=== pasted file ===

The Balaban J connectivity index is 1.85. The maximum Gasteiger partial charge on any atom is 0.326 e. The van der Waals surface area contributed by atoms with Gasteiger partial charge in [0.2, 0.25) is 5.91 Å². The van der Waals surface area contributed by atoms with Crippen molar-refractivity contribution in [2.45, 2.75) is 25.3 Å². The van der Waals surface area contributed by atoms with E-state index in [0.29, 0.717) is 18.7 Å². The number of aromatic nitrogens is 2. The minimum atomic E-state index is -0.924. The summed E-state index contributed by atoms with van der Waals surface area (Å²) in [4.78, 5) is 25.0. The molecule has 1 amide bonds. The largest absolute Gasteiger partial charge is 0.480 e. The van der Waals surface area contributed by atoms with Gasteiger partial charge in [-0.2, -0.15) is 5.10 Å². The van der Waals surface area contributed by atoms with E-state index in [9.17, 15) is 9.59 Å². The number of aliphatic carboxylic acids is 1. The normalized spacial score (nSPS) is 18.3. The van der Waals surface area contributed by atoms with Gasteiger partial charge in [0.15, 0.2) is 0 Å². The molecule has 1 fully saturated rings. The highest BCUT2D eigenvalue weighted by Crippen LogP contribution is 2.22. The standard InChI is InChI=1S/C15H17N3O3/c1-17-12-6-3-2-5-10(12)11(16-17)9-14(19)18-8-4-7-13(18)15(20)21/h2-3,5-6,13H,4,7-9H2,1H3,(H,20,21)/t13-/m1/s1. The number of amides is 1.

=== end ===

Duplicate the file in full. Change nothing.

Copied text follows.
The Balaban J connectivity index is 1.85. The maximum Gasteiger partial charge on any atom is 0.326 e. The van der Waals surface area contributed by atoms with Gasteiger partial charge in [0.2, 0.25) is 5.91 Å². The van der Waals surface area contributed by atoms with Crippen molar-refractivity contribution in [2.45, 2.75) is 25.3 Å². The van der Waals surface area contributed by atoms with E-state index in [0.29, 0.717) is 18.7 Å². The number of aromatic nitrogens is 2. The minimum atomic E-state index is -0.924. The summed E-state index contributed by atoms with van der Waals surface area (Å²) in [4.78, 5) is 25.0. The molecule has 1 amide bonds. The largest absolute Gasteiger partial charge is 0.480 e. The van der Waals surface area contributed by atoms with Gasteiger partial charge in [-0.2, -0.15) is 5.10 Å². The van der Waals surface area contributed by atoms with E-state index in [9.17, 15) is 9.59 Å². The number of aliphatic carboxylic acids is 1. The normalized spacial score (nSPS) is 18.3. The van der Waals surface area contributed by atoms with Gasteiger partial charge in [0.15, 0.2) is 0 Å². The molecule has 1 fully saturated rings. The highest BCUT2D eigenvalue weighted by Crippen LogP contribution is 2.22. The standard InChI is InChI=1S/C15H17N3O3/c1-17-12-6-3-2-5-10(12)11(16-17)9-14(19)18-8-4-7-13(18)15(20)21/h2-3,5-6,13H,4,7-9H2,1H3,(H,20,21)/t13-/m1/s1. The number of amides is 1.